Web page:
“Reid” This: Is It Time To Change Police Interrogation Techniques?

Recently, a news story made its way across the Calgary news landscape: Alberta Provincial Court Judge Dinkel ruled an inclupatory statement made by the accused, Christa Lynn Chapple, inadmissible as evidence at the trial. The ruling found the statement was not given freely and voluntary as a result of the police interrogation. The actual ruling was made earlier this summer, but received media attention as journalists connected the decision to a recent field study on police questioning practices.

This study is one of a series of studies on Canadian police practices researched by the psychology department at the Memorial University of Newfoundland. The primary researcher, Brent Snook, associate professor of psychology at the university, also co-authored another published study from 2012 on the training of Canadian police in the “technique” of interviewing witnesses. The same Memorial team, of Snook, MacDonald, and Eastwood, also published an earlier study in 2010 on how Canadian police administer the right to silence and the right to retain and instruct counsel – both are required cautions to be given to an accused in police detention as a result of the Charter and Charter case law interpretation. Eastwood and Snook both published a paper in 2009 on how understandable to the accused the right to silence caution was when actually given by the arresting police officer.

Clearly, this group of researchers has looked long and hard at Canadian police investigatory practices and techniques and are well equipped to comment on police practices generally. Comment, they did - in the opening statement of the police training study paper, the authors find that “Two recent field studies on how Canadian police officers interview witnesses suggest that most interviewers are not employing best practices.”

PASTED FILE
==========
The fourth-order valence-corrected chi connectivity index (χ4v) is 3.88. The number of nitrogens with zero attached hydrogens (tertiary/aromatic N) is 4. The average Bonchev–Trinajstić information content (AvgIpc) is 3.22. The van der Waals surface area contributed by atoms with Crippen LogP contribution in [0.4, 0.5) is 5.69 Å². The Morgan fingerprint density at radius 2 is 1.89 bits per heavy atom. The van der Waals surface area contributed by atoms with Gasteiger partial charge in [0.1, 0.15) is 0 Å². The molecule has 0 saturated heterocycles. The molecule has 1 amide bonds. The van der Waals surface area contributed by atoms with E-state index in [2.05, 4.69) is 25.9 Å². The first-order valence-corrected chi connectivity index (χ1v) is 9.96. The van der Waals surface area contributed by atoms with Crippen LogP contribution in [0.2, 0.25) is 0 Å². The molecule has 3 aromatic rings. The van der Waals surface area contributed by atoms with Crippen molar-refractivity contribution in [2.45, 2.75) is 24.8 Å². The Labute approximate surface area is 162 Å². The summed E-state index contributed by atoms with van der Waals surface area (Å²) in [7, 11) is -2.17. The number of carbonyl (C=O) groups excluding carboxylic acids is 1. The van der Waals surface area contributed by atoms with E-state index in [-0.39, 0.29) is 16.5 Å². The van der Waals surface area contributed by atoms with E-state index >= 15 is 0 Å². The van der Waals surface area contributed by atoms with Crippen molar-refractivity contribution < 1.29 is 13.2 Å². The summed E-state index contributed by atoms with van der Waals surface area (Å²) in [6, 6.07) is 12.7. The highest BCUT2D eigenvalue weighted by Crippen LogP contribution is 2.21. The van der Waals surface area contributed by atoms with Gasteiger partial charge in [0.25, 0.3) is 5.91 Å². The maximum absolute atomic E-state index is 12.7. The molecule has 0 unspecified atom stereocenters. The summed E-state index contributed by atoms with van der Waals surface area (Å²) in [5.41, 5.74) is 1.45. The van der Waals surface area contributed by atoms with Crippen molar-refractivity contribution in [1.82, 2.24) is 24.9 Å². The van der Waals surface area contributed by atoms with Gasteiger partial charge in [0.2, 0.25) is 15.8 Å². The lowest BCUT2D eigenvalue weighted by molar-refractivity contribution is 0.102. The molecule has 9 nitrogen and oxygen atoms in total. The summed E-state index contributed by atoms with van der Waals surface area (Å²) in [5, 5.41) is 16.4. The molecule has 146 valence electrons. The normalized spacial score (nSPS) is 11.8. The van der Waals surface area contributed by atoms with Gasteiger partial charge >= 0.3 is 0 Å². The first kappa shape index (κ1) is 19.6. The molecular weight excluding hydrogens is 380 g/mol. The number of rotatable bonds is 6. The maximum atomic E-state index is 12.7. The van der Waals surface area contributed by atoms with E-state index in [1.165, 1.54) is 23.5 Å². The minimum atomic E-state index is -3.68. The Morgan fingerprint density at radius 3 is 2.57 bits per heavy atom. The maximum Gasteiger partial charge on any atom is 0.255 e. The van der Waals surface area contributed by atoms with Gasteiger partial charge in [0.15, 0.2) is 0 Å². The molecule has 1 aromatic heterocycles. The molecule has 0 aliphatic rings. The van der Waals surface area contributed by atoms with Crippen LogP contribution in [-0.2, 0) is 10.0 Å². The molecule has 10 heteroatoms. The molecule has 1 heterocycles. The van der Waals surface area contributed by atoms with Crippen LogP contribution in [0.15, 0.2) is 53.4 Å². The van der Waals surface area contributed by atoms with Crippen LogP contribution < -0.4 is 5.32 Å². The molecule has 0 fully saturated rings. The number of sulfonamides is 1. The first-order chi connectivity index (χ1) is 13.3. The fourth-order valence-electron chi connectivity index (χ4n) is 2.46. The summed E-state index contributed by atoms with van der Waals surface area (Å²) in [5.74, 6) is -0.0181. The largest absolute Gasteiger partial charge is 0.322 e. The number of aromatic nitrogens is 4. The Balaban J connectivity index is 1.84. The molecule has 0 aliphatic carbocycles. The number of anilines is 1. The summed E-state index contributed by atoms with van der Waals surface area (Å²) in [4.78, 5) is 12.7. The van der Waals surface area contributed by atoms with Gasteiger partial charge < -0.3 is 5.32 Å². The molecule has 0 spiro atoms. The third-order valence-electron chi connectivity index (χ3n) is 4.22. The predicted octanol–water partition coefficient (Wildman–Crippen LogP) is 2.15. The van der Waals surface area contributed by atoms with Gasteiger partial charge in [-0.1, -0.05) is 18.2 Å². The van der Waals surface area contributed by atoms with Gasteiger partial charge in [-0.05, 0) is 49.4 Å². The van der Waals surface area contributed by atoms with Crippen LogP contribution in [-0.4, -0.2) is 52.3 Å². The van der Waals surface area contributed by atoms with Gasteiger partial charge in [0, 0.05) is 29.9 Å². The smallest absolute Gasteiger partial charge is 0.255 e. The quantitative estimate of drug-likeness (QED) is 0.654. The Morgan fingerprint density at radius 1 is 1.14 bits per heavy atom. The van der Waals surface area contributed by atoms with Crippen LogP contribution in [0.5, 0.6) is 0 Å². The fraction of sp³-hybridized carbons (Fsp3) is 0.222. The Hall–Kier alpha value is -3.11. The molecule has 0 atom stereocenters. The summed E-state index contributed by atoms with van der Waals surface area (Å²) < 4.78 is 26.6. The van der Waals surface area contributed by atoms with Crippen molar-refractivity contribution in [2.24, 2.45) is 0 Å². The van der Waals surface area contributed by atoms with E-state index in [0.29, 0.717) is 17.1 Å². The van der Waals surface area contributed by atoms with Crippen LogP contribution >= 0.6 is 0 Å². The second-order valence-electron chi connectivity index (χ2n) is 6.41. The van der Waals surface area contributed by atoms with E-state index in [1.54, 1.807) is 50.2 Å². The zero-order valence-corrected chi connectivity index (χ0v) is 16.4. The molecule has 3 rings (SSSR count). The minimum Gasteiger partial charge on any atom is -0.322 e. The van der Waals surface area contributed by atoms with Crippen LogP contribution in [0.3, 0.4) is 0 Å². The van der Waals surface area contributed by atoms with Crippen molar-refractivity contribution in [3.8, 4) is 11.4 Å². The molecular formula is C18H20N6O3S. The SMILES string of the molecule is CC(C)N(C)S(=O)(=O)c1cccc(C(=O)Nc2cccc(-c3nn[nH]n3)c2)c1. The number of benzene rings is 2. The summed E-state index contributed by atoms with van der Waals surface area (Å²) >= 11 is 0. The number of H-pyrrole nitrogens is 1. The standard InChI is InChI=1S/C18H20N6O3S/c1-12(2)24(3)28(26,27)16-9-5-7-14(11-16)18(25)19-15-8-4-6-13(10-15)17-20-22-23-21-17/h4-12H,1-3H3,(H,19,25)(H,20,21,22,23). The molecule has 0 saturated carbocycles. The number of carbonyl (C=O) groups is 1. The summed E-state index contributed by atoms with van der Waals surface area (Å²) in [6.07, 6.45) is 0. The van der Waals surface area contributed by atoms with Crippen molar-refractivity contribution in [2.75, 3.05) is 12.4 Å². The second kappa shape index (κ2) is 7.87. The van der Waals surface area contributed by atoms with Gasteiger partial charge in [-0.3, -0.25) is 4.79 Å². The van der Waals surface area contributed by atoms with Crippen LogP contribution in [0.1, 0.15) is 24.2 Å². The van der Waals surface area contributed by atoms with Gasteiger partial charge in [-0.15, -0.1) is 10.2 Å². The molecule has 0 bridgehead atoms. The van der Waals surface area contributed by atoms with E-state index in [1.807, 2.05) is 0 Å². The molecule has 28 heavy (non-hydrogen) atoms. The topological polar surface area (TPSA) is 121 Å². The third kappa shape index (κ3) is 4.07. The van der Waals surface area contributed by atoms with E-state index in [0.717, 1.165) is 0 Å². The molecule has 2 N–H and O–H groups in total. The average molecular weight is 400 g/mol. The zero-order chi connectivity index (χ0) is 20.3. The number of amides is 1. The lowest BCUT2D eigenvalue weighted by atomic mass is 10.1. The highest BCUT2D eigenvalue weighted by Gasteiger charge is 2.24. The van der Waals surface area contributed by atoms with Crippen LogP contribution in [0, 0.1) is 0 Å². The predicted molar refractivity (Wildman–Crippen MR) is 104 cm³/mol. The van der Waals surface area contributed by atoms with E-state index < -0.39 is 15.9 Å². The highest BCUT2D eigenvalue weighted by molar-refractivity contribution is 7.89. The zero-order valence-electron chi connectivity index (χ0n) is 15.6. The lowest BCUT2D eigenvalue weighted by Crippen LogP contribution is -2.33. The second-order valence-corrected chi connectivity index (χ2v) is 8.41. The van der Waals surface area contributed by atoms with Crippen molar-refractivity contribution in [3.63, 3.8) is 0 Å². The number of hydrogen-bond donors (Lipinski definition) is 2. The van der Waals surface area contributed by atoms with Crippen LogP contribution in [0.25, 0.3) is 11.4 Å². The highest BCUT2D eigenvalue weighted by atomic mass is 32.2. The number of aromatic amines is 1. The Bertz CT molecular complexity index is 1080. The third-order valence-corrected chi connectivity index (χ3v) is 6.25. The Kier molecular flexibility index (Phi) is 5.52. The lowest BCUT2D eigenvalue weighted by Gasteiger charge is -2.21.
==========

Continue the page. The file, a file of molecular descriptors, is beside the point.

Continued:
This deficiency in practice was further identified in the most recent study on police questioning. Specifically, the researchers were concerned with the practice of the police to ask “close-end” or leading questions, which did not permit a free flow of information from the witness. Often, the interrogators “violated the recommended 80–20 talking rule and interrupted witnesses … in almost 90% of the interviews.” Such line of interrogation, which requires the investigator to control the interview and the information flowing from the questioning, does not, in the researchers opinion, allow for accurate and complete statements. A lack of training, supervision, and feedback was identified as the main reasons why the interview practices were so inadequate.

It is this kind of interview technique which was at the core of the Chapple case. Christa Lynn Chapple was an operator of a day home for children and had in her care a young child who subsequently suffered an unexplained head injury. At the time of the incident, Chapple was interviewed twice with no charges laid. A year later, after the police received forensic information from Dr. Matshes, a forensic pathologist, Chapple was arrested for aggravated assault and brought in for questioning. It must be noted, as Judge Dinkel also noted, that Dr. Matshes was under investigation for coming to “making unreasonable conclusions” in his forensic findings. In any event, Dr. Matshes opinion that the injury was done by non-accidental blunt force trauma caused the investigators to believe that Chapple was involved despite the lack of evidence to tie her to the injury and despite her previous denials.